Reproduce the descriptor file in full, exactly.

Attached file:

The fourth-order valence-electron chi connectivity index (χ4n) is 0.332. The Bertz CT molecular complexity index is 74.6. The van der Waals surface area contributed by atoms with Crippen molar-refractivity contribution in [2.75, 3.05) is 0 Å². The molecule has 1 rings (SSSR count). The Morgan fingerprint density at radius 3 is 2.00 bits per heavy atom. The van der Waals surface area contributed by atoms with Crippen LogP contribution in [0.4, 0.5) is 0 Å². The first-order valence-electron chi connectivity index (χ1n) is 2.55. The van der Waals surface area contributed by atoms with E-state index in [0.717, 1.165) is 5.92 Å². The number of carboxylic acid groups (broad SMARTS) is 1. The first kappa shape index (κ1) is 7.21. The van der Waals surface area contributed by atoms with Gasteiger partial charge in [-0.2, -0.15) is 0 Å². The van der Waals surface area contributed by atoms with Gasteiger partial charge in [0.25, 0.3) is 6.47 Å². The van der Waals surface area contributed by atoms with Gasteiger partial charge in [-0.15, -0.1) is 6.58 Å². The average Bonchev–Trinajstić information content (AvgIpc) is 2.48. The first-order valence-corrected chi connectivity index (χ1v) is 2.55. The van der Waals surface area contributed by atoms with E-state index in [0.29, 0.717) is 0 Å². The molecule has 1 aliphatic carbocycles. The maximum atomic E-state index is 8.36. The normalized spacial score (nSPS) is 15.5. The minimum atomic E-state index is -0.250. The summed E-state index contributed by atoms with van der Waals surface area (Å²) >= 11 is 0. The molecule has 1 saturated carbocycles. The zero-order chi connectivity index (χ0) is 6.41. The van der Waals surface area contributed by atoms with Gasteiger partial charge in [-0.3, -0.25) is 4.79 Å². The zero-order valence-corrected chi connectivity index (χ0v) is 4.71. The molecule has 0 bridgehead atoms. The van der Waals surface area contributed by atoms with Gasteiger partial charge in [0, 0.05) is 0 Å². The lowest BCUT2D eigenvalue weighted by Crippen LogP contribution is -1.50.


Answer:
The fourth-order valence-electron chi connectivity index (χ4n) is 0.332. The Bertz CT molecular complexity index is 74.6. The van der Waals surface area contributed by atoms with Crippen molar-refractivity contribution in [2.75, 3.05) is 0 Å². The molecule has 1 rings (SSSR count). The Morgan fingerprint density at radius 3 is 2.00 bits per heavy atom. The van der Waals surface area contributed by atoms with Crippen LogP contribution in [0.4, 0.5) is 0 Å². The first-order valence-electron chi connectivity index (χ1n) is 2.55. The van der Waals surface area contributed by atoms with E-state index in [0.717, 1.165) is 5.92 Å². The number of carboxylic acid groups (broad SMARTS) is 1. The first kappa shape index (κ1) is 7.21. The van der Waals surface area contributed by atoms with Gasteiger partial charge in [-0.2, -0.15) is 0 Å². The van der Waals surface area contributed by atoms with Gasteiger partial charge in [0.25, 0.3) is 6.47 Å². The van der Waals surface area contributed by atoms with Gasteiger partial charge in [-0.15, -0.1) is 6.58 Å². The average Bonchev–Trinajstić information content (AvgIpc) is 2.48. The first-order valence-corrected chi connectivity index (χ1v) is 2.55. The van der Waals surface area contributed by atoms with E-state index in [0.29, 0.717) is 0 Å². The molecule has 1 aliphatic carbocycles. The maximum atomic E-state index is 8.36. The normalized spacial score (nSPS) is 15.5. The minimum atomic E-state index is -0.250. The summed E-state index contributed by atoms with van der Waals surface area (Å²) >= 11 is 0. The molecule has 1 saturated carbocycles. The zero-order chi connectivity index (χ0) is 6.41. The van der Waals surface area contributed by atoms with Gasteiger partial charge in [-0.3, -0.25) is 4.79 Å². The zero-order valence-corrected chi connectivity index (χ0v) is 4.71. The molecule has 0 bridgehead atoms. The van der Waals surface area contributed by atoms with Gasteiger partial charge in [0, 0.05) is 0 Å². The lowest BCUT2D eigenvalue weighted by Crippen LogP contribution is -1.50.